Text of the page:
While this issue is mainly centered around seniors and their accomplishments at the end of their high school career, they wouldn’t be here without our amazing UAHS staff

By Abby Gray, ’18 and Clare Driscoll, ’19

Carol Hemmerly

Five periods out of the day, room 221 is filled with students. Whether it be public speaking, yearbook, IB film or journalism, language arts teacher Carol Hemmerly shares her knowledge of the world of communications with students taking both required and elective courses.

In recent national events surrounding the high school shooting in Parkland, FL, student journalism has been realized by many. For Hemmerly, this staple in American youth culture has been the core of her teaching over the past 20 years.

“[Student journalism] is essential because it helps students become aware of the fact that their voice and their coverage comes with both the ability to make a change and the responsibility of making sure that what they’re reporting is accurate and fairly presented,” she said.

Hemmerly became the Arlingtonian newsmagazine adviser her first year teaching at UAHS; she took the Norwester yearbook adviser position her second. Over the past 20 years, she has overseen the process of publication for both programs, helping students produce professional journalistic work to be sent out to the entire student body.

“My favorite part of teaching student journalism is the finalization process of preparing things for an audience: making sure you’re meeting the needs of your audience and engaging your audience,” Hemmerly said. “To me, it’s very important for students to remember that no matter how awesome your interview is or how in-depth and insightful your story is if it’s not something your audience wants to read, you have not met your goal.”

As for students interested in getting involved in student journalism, Hemmerly suggests taking the Arlingtonian prerequisite courses: Journalism I and II.

In these classes, students “practice journalistic writing, they practice interviewing sources, we look at various ways to research information and present it to a focused target audience and engage that audience,” Hemmerly said.

As long as there is news to report in UA, Hemmerly will steward student journalism and aid those interested in producing journalistic writing for the UA community to read.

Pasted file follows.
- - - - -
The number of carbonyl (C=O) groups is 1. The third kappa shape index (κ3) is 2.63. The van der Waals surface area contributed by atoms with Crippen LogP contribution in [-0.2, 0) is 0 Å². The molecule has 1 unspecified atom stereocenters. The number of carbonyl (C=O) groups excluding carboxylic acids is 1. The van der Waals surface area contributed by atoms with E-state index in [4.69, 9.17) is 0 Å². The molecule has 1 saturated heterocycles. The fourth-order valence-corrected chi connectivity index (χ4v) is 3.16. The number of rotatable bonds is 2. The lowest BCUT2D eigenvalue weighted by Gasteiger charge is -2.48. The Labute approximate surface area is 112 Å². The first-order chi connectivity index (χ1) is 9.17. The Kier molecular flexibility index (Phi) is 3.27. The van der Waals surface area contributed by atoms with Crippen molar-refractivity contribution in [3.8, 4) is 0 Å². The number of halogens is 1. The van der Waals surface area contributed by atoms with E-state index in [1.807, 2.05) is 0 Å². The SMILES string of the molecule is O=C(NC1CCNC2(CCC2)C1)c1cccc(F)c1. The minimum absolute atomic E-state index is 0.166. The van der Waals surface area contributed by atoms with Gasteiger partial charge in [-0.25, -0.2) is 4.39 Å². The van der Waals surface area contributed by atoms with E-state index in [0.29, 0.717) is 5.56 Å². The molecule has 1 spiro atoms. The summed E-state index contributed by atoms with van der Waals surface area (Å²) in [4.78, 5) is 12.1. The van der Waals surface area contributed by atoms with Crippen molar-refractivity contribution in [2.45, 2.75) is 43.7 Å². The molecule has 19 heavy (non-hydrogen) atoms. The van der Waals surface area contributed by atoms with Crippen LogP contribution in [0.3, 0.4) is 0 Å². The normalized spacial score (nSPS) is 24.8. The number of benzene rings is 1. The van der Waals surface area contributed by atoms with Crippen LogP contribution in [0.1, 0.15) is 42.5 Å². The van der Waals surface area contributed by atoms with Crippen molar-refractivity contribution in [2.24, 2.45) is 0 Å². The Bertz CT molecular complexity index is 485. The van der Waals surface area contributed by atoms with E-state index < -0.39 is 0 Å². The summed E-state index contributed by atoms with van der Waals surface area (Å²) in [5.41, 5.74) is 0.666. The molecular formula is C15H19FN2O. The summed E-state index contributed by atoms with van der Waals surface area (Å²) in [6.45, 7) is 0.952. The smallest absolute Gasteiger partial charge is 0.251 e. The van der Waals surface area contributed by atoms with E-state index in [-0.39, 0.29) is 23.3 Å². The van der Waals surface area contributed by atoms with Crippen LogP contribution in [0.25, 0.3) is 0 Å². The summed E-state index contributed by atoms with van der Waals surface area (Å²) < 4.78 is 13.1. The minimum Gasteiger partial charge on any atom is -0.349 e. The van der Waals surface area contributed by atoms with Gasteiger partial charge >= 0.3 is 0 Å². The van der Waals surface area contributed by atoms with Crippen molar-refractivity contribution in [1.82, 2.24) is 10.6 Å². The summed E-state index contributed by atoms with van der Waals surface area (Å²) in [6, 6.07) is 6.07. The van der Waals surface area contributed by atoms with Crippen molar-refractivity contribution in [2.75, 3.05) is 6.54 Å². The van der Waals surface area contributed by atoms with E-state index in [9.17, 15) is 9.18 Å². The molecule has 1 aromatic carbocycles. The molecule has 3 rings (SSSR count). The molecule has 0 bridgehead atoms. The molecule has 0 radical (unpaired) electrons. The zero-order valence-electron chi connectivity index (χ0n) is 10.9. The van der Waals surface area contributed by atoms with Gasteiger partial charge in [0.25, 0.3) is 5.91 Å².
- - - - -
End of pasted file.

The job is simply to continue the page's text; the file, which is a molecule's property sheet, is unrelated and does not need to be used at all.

Brian Chandler

An Arlingtonian poll asked the class of 2018 for their favorite teacher from their time at UAHS. 84 seniors responded and math teacher Brian Chandler was the winner. Chandler is known throughout the school for his love of Star Wars and his animated teaching style abut his relationship with the senior class and his advice for them as they enter adulthood.

Q: What about your class or teaching style do you believe lead seniors to vote you as their favorite teacher?

A: Well, I would say it’s hopefully because my students know that I really care about them and I try to engage with them on a personal level. I also really try to make class funny but also, hopefully, at the same time educational. I think it’s the personal relationships paired with the fun learning environment.

Q: Do you have any fond memories with the class of 2018?

A: I have had a lot of these students either as seniors this year or as sophomores and juniors in Algebra II so I know quite a few of them. I’ve also had some of them multiple times. Because of that, there have been a lot of really fun moments but that also makes it hard to think of one. I’ve had so many humorous moments in class just laughing, joking and having a good time with these seniors. I’ve also had really great times seeing them at their games and at their concerts. So it’s really hard to pick just one thing.

Q: What is your advice for the class of 2018 as they begin their lives outside of high school?

A: My one piece of advice to the senior class would be to never take yourself too seriously. Try to enjoy things as they come and know that if you make mistakes, it’s going to be okay. All you have to do is learn from them and move on. I also want them to remember not to live so stressed and anxious about things. Try to enjoy every moment as it happens.